"The NUS Centre for Arts and the Yong Siew Toh Conservatory of Music have made a name for themselves as not just a meeting place for budding performers but also as the home of some of the best cultural events in Singapore."

Is a graduate degree worth traveling for?

Norhanom Abdul Wahab of the University of Malaysia says: "You normally choose a country or university that you perceive to offer better postgraduate programs than your home institution.

"The experience of studying abroad is also good to improve one's outlook towards achieving academic excellence. A student should look for a university with a good reputation and also one that is praised by its alumni in terms of providing the conducive environment for international students."

He also offers advice on how to make sure you succeed in your graduate studies: "Students should focus on their studies and be prepared in terms of ability to cope with the program. Be prepared also with language requirements and financial support."

Dee Roach, Group Manager, European Marketing for the Navitas Education Group, emphasizes the importance of speaking to past or current students: "The best thing you can do is try and talk to people who have studied abroad to find out what they thought of the experience."

She also recommends that you follow the same approach when choosing an institution as you would if you were choosing one at home: "Think of the factors which are important to you. Do you want to live on a campus? Do you want to go somewhere where you already know people? How important are the facilities to you? Find out about the possibility of work placements and internships.

"If you are worried that you will not understand the classes at university abroad, rest assured that an increasing number of universities around the world offer courses which are taught in English.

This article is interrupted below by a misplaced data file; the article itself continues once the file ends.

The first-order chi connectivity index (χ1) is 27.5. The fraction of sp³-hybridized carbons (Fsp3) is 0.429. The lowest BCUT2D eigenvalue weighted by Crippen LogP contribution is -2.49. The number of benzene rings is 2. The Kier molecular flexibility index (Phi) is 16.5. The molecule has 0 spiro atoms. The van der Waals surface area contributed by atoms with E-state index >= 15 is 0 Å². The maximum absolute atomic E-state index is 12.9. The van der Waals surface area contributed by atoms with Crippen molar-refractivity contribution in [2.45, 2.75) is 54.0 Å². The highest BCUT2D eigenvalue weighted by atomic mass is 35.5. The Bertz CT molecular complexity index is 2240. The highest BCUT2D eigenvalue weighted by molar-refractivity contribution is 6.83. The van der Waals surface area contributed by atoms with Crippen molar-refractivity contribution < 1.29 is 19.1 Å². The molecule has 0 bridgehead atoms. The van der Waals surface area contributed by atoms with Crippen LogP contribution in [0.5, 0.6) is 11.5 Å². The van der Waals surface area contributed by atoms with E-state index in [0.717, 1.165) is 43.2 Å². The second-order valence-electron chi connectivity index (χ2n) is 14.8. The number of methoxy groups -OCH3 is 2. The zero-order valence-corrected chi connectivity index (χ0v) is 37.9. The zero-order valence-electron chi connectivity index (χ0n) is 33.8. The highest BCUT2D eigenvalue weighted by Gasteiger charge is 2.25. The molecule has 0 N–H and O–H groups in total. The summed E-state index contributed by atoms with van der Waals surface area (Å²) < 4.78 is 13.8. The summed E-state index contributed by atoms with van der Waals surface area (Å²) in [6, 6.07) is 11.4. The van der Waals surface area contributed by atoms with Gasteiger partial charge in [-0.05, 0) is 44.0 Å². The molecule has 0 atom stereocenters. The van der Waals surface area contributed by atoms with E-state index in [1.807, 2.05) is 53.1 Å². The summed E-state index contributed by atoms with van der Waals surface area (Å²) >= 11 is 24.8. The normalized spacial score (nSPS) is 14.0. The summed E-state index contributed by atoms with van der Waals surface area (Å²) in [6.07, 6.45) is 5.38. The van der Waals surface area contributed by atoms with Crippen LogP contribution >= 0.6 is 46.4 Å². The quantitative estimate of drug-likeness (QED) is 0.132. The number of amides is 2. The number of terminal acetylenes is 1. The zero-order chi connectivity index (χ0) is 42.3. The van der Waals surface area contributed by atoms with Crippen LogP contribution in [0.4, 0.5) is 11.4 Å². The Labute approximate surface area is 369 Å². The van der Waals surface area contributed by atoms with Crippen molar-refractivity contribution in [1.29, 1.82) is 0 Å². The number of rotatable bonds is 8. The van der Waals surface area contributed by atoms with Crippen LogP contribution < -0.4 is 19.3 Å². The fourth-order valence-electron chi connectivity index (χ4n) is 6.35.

"Also, in some of the more popular areas for studying abroad - such as Canada, Australia, New Zealand and the US - English is the first language. Obviously the language difference will be a great advantage if you are actually studying that language because you are immersing yourself in it."

Be realistic about your expectations

Roach also thinks that you need to be realistic about how homesick you might become when deciding how far you should travel to your university: "London and Sydney are 10,500 miles apart - with a large time difference, which makes instantaneous communication much more difficult."

Finally, she points out that finances play a major part in the decision-making process. "Check with the institution you are applying to for their fees and also ask about details of bursaries and scholarships. And remember to take into account travel, accommodation and living costs when you are calculating your total spend."

Doreen Gough of UNISA in South Africa says that whatever you decide to do, you should choose for your own reasons: "The first step is to ensure that you choose a field of study for which you are suited. Don't choose on the basis of what someone you admire is doing."

Try out our new course matching tool to find the right program for you. 

This article was originally published in October 2012 . It was last updated in January 2020